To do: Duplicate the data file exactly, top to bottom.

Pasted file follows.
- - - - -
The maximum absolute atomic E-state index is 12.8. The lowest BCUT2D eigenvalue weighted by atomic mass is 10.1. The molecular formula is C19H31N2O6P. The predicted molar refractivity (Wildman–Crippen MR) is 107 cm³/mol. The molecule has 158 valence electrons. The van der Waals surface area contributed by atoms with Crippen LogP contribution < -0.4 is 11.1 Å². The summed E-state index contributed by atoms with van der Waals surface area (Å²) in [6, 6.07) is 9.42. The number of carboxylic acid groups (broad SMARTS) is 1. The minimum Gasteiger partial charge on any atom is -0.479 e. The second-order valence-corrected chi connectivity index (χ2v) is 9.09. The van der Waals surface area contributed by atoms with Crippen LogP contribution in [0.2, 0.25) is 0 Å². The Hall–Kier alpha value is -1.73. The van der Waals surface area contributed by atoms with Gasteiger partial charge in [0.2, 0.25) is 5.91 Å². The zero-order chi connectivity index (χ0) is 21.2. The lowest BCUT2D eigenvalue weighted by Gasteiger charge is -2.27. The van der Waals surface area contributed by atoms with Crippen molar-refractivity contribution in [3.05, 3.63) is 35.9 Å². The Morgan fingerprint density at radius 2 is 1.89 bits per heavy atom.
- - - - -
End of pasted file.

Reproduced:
The maximum absolute atomic E-state index is 12.8. The lowest BCUT2D eigenvalue weighted by atomic mass is 10.1. The molecular formula is C19H31N2O6P. The predicted molar refractivity (Wildman–Crippen MR) is 107 cm³/mol. The molecule has 158 valence electrons. The van der Waals surface area contributed by atoms with Crippen LogP contribution < -0.4 is 11.1 Å². The summed E-state index contributed by atoms with van der Waals surface area (Å²) in [6, 6.07) is 9.42. The number of carboxylic acid groups (broad SMARTS) is 1. The minimum Gasteiger partial charge on any atom is -0.479 e. The second-order valence-corrected chi connectivity index (χ2v) is 9.09. The van der Waals surface area contributed by atoms with Crippen LogP contribution in [0.2, 0.25) is 0 Å². The Hall–Kier alpha value is -1.73. The van der Waals surface area contributed by atoms with Gasteiger partial charge in [0.2, 0.25) is 5.91 Å². The zero-order chi connectivity index (χ0) is 21.2. The lowest BCUT2D eigenvalue weighted by Gasteiger charge is -2.27. The van der Waals surface area contributed by atoms with Crippen molar-refractivity contribution in [3.05, 3.63) is 35.9 Å². The Morgan fingerprint density at radius 2 is 1.89 bits per heavy atom.